Mini-bond investors could lose everything
Investors in two “mini-bonds” that offered returns of 7.5pc and 8.25pc are at risk of losing their money after the issuer, Providence Bonds, went into administration. Just under 1,000 investors are believed to be involved, with a total of more than £8m invested. As with previous mini-bond collapses, there was a warning sign in the form of a late interest payment earlier in the year.
The bonds are not covered by the Financial Services Compensation Scheme, so whether any money is returned to investors will depend on the ability of the administrators, Deloitte, to find and recover any assets.
Providence Bonds, Providence Bonds II and a holding company, Providence Global, have all been compulsorily wound up by order of the Royal Court of Guernsey.
This follows a linked US-based company, Providence Financial Investments, being ordered to cease trading by American regulators in late August after it was accused of selling fraudulent securities.
Telegraph Money has warned previously about the dangers of mini-bonds, which offer no FSCS protection and minimal transparency. They also cannot be traded on the stock market, unlike the superficially similar “retail bonds”.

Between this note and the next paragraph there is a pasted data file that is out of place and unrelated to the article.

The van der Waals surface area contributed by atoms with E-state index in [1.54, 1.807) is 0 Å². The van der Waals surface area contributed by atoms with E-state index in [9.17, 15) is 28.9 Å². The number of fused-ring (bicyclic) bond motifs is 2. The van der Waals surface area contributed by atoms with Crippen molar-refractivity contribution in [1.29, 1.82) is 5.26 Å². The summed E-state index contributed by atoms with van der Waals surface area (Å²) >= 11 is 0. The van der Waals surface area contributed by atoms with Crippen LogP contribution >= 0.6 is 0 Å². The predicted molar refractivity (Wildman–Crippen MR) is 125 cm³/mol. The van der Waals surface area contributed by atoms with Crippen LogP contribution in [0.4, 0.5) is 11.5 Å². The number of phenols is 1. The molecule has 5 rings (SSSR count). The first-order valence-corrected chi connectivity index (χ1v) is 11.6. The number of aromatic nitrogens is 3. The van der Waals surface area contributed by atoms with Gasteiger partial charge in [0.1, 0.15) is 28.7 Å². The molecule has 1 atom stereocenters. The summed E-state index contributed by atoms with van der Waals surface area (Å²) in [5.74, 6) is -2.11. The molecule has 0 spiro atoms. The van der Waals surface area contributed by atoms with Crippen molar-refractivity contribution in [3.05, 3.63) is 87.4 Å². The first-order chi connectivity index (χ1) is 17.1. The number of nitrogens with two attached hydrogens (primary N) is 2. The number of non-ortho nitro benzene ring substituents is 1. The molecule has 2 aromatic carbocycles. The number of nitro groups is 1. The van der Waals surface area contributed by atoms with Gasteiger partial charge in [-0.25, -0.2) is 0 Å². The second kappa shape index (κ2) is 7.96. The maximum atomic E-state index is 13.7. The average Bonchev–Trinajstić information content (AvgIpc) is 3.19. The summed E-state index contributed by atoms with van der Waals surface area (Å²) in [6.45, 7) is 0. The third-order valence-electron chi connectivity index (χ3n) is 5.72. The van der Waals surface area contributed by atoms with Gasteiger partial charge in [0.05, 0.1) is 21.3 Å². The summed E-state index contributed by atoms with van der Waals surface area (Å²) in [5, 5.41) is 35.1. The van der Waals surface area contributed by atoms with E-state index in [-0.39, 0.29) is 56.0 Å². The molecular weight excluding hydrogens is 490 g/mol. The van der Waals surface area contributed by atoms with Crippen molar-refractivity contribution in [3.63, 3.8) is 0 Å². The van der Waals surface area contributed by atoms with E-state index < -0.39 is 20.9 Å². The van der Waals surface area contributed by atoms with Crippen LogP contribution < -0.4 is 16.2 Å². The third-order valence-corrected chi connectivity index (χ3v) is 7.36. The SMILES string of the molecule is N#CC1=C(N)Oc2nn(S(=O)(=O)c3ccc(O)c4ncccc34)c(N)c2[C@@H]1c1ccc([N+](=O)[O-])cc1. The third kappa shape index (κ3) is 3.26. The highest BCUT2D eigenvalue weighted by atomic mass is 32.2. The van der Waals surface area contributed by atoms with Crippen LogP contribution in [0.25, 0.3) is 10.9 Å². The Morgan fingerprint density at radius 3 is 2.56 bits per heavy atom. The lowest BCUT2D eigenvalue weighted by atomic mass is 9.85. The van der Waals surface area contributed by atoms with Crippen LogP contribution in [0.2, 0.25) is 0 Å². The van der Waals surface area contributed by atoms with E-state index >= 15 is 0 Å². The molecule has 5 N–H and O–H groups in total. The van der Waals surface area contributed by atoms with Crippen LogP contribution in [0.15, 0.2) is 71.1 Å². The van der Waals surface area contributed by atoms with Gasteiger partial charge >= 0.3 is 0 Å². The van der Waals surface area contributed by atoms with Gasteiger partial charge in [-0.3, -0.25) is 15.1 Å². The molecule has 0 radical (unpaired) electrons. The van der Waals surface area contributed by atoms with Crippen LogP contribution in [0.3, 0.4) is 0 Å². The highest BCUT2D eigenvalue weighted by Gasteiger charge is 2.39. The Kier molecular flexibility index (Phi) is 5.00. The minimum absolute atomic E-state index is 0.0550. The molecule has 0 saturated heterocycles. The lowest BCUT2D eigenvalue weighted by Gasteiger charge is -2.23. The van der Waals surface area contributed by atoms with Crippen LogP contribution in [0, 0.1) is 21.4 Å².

The Providence mini-bond documents were approved by Independent Portfolio Managers, a company regulated by the Financial Conduct Authority, which also approved and acted as a trustee for the Secured Energy Bonds minibond, which collapsed last year, costing investors millions.
IPM’s role in connection with the Providence mini-bonds is unclear. The company failed to respond to requests for comment.
Deloitte said it had written to bondholders and that it hoped to provide a statement in the immediate future “when there is a step in the legal process”.
More information for investors is available on its website.